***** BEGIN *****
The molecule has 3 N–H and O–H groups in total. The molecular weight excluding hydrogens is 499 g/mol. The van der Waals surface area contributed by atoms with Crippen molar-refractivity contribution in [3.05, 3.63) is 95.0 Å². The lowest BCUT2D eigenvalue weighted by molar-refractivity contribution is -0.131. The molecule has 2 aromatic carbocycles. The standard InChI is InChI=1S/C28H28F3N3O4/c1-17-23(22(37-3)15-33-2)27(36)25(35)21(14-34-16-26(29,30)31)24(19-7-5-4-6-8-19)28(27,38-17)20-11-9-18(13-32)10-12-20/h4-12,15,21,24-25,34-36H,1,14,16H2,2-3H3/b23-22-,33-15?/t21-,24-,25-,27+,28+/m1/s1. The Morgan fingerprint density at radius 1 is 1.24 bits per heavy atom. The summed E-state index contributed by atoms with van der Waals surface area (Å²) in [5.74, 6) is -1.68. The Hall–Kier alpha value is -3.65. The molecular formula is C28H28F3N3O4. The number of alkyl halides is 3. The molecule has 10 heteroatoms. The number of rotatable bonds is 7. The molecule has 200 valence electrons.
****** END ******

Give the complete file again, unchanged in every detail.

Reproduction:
The molecule has 3 N–H and O–H groups in total. The molecular weight excluding hydrogens is 499 g/mol. The van der Waals surface area contributed by atoms with Crippen molar-refractivity contribution in [3.05, 3.63) is 95.0 Å². The lowest BCUT2D eigenvalue weighted by molar-refractivity contribution is -0.131. The molecule has 2 aromatic carbocycles. The standard InChI is InChI=1S/C28H28F3N3O4/c1-17-23(22(37-3)15-33-2)27(36)25(35)21(14-34-16-26(29,30)31)24(19-7-5-4-6-8-19)28(27,38-17)20-11-9-18(13-32)10-12-20/h4-12,15,21,24-25,34-36H,1,14,16H2,2-3H3/b23-22-,33-15?/t21-,24-,25-,27+,28+/m1/s1. The Morgan fingerprint density at radius 1 is 1.24 bits per heavy atom. The summed E-state index contributed by atoms with van der Waals surface area (Å²) in [5.74, 6) is -1.68. The Hall–Kier alpha value is -3.65. The molecular formula is C28H28F3N3O4. The number of alkyl halides is 3. The molecule has 10 heteroatoms. The number of rotatable bonds is 7. The molecule has 200 valence electrons.